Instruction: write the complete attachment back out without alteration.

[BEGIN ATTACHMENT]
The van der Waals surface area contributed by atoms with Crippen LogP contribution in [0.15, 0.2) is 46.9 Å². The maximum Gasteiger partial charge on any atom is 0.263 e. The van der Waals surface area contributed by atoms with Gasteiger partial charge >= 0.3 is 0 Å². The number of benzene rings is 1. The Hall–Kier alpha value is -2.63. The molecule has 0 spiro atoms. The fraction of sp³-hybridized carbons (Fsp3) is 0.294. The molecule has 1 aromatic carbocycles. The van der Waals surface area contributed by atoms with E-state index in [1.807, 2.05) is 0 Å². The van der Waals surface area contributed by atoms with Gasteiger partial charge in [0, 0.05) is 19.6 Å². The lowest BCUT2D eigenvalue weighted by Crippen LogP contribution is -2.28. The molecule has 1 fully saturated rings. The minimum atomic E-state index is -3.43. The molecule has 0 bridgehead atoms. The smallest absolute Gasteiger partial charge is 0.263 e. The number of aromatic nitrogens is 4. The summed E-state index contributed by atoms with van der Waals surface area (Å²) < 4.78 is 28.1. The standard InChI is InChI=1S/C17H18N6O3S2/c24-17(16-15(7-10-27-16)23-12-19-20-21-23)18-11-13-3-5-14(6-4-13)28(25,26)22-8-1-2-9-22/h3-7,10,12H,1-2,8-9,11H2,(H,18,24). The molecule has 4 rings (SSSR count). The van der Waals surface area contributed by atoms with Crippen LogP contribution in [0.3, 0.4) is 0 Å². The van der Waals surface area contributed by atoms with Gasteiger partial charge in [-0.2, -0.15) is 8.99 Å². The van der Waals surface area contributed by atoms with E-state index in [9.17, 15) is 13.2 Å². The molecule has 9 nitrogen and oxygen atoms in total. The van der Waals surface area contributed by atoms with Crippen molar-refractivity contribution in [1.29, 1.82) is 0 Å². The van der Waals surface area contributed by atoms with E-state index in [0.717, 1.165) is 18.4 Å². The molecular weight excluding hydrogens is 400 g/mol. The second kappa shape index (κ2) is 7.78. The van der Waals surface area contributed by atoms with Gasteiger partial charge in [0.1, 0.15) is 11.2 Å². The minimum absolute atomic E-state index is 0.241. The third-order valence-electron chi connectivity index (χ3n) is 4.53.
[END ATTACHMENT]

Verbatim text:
The van der Waals surface area contributed by atoms with Crippen LogP contribution in [0.15, 0.2) is 46.9 Å². The maximum Gasteiger partial charge on any atom is 0.263 e. The van der Waals surface area contributed by atoms with Gasteiger partial charge >= 0.3 is 0 Å². The number of benzene rings is 1. The Hall–Kier alpha value is -2.63. The molecule has 0 spiro atoms. The fraction of sp³-hybridized carbons (Fsp3) is 0.294. The molecule has 1 aromatic carbocycles. The van der Waals surface area contributed by atoms with E-state index in [1.807, 2.05) is 0 Å². The van der Waals surface area contributed by atoms with Gasteiger partial charge in [0, 0.05) is 19.6 Å². The lowest BCUT2D eigenvalue weighted by Crippen LogP contribution is -2.28. The molecule has 1 fully saturated rings. The minimum atomic E-state index is -3.43. The molecule has 0 bridgehead atoms. The smallest absolute Gasteiger partial charge is 0.263 e. The number of aromatic nitrogens is 4. The summed E-state index contributed by atoms with van der Waals surface area (Å²) < 4.78 is 28.1. The standard InChI is InChI=1S/C17H18N6O3S2/c24-17(16-15(7-10-27-16)23-12-19-20-21-23)18-11-13-3-5-14(6-4-13)28(25,26)22-8-1-2-9-22/h3-7,10,12H,1-2,8-9,11H2,(H,18,24). The molecule has 4 rings (SSSR count). The van der Waals surface area contributed by atoms with Crippen LogP contribution in [0.3, 0.4) is 0 Å². The van der Waals surface area contributed by atoms with Gasteiger partial charge in [-0.2, -0.15) is 8.99 Å². The van der Waals surface area contributed by atoms with E-state index in [9.17, 15) is 13.2 Å². The molecule has 9 nitrogen and oxygen atoms in total. The van der Waals surface area contributed by atoms with Crippen molar-refractivity contribution in [1.29, 1.82) is 0 Å². The van der Waals surface area contributed by atoms with E-state index in [0.717, 1.165) is 18.4 Å². The molecular weight excluding hydrogens is 400 g/mol. The second kappa shape index (κ2) is 7.78. The van der Waals surface area contributed by atoms with Gasteiger partial charge in [0.1, 0.15) is 11.2 Å². The minimum absolute atomic E-state index is 0.241. The third-order valence-electron chi connectivity index (χ3n) is 4.53.